I have spent most of my life unsatisfied with my body, face, mannerisms, voice, social skills, intellect, energy level, you name it, very self-critical. If I look deeply into my past, self improvement was motivated by a need to be somebody else. An image that I thought would be acceptable to others, bring me friends and enough people around me so I didn’t need to feel lonely. These changes, ideas and thought patterns were shaped by every little piece of information that existed around me, friends, family, entertainment, teachers, mentors, Teen magazines etc.
For example, I can remember a time when I started biting my nails because the “cool girl” in my elementary school did it. When my mom saw me, she asked “What are you doing?” and pulled my hand away from my mouth. Certainly she was wondering how I picked up that habit that she didn’t even exemplify.
In the 6th grade, my music class would sit on the floor cross-legged. My pants would ride up my leg exposing my hairy lower leg. I felt mortified by the ever so obvious black hairs on my legs. Most of my friends were blond with pretty peach fuzz that glistened in the sun. So I stole my mom’s razor and just shaved that little spot that could possibly be exposed. I think I grew up faster than my mom anticipated, her main concern was me bleeding out in the bath tub. I didn’t even realize how much I hated feeling different.
The uni-brow was also a very tragic part of my young life. My mom finally fixed it. A needed improvement. Although I resisted (she had to pin me against the wall to do it)… I guess I liked the uni-brow better than the pain…. yes, there was blood. Most of my friends were petite and beautiful with manageable straight hair and clear skin. Me on the other hand had these bold features. Wild black curly hair, thick dark eyebrows, thick eyelashes, oily skill which meant huge pores, lots of curves (“baby’s got back” later became my theme song). The funny thing was, most of my friends did get perms and spent hours curling their hair and I would have to just put a little gel and Viola! Obviously I couldn’t appreciate it at that time.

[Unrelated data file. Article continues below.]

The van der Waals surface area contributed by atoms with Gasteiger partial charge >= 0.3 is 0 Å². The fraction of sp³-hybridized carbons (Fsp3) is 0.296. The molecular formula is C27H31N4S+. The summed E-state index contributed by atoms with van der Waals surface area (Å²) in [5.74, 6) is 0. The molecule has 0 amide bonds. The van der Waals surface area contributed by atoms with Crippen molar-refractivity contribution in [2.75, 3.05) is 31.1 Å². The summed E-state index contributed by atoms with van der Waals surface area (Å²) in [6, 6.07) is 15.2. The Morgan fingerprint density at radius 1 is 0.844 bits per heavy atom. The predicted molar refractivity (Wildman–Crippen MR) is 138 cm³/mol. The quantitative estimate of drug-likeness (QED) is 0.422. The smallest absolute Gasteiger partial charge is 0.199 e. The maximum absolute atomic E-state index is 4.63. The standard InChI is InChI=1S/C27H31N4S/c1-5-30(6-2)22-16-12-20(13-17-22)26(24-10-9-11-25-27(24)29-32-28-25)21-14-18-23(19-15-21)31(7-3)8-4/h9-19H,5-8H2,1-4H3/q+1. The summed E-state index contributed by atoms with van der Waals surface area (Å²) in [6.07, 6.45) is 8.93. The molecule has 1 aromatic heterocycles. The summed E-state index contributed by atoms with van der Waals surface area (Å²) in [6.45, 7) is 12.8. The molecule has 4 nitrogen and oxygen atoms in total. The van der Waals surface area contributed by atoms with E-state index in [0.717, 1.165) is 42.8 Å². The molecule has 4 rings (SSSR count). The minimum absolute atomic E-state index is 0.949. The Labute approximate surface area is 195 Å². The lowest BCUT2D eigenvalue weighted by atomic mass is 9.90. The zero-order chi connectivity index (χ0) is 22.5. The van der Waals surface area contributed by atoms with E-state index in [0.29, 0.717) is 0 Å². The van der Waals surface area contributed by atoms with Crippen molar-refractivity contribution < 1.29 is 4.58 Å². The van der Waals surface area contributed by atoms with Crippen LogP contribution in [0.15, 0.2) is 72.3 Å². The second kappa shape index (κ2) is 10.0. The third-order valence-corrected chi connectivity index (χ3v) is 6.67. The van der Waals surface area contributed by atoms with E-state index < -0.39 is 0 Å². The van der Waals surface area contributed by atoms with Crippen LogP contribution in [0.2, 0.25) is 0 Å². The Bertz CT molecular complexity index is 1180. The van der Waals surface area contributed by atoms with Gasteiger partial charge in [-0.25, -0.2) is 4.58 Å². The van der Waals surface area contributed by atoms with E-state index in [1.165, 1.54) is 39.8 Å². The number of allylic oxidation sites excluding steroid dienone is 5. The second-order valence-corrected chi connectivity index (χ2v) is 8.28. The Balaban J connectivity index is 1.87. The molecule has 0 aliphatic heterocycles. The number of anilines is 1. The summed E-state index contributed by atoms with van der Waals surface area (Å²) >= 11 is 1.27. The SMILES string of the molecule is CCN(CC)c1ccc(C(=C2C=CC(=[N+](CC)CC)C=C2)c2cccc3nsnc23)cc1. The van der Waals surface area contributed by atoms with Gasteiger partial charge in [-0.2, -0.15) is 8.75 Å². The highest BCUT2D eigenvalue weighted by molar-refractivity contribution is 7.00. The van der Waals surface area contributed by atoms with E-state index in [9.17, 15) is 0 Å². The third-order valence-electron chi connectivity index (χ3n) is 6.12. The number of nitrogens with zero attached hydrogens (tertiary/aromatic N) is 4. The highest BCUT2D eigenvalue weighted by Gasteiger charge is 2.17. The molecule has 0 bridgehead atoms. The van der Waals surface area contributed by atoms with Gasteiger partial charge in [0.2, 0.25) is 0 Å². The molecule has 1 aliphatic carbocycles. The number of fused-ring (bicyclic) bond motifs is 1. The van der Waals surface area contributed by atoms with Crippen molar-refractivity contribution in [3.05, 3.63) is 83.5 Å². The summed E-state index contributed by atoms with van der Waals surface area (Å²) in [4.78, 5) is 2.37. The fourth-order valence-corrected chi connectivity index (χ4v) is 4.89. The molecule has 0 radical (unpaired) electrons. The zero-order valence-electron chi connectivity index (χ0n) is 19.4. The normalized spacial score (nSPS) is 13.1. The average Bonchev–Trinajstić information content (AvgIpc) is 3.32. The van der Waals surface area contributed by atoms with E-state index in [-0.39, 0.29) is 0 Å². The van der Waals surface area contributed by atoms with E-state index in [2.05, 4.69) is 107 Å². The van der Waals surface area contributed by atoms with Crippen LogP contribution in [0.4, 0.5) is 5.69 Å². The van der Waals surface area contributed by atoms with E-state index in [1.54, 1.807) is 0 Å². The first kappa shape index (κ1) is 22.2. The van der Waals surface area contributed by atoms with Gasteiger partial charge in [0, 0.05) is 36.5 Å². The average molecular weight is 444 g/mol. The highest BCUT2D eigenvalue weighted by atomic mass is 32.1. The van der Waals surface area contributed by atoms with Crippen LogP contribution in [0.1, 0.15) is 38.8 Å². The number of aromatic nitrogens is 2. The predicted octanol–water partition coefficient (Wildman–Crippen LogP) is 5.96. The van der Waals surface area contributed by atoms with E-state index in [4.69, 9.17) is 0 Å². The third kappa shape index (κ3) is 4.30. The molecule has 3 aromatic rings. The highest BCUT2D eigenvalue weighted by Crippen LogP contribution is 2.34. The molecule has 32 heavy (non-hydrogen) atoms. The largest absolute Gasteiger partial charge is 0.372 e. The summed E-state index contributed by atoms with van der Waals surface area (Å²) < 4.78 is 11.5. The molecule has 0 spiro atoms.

So when I had my own job and money, what did I do with it? Personal Trainer, waxing, hair straightening and highlighting, colored contacts, I went on the Atkins diet to lose weight, ate horrible protein bars (which I can not even look at now without gagging) and guess what…. I look at pics of myself… I have lines for eyebrows, dark circles under my eyes, the color of my hair is the same as my face… so I look pastie… like light brown paste. Not much of a smile. Couldn’t do anything about the oily skin even though I bought every product at the Dillard’s cosmetic department. Guess what? Still not satisfied!
So I left it all and joined a community of monk-like people. That means, communal living & eating, working for a common purpose, letting go of the self. Over a period of time, I stopped wearing make up, cut off all my crazy hair and wore baggy clothes. My original intention was do some breathing and yoga to relax because I was all tied up in knots, literally I would wake up in the morning not being able to turn my head. But it turned into completely checking out of life to focus on what I really wanted and what would truly make me happy. I got to the point of realizing nothing in the world was going to make me feel beautiful and complete. So I gave all my money to this community and worked for them for 13 years for half my professional salary to figure it all out.
Looking back, I went from one improvement extreme to another.I needed to reflect on this.Where was the balance? The middle ground? The sweet spot?
For the first time in my life, now at age 40. I am giving myself permission to be who I am and loving the image that is me. What do I love to do because it brings me joy and happiness? What times do I feel most connected in a way that is helpful to myself and others? When do I need ME time? Enjoying movement just to move, not to create an unrealistic body shape or image. How can I live my most authentic self today?
I ask these questions to myself regularly and check in. Now that I have experienced both improvement extremes, finding the middle ground is getting a little easier. That is where all the self love, self acceptance and unconditional love exists and it feels beautiful and complete.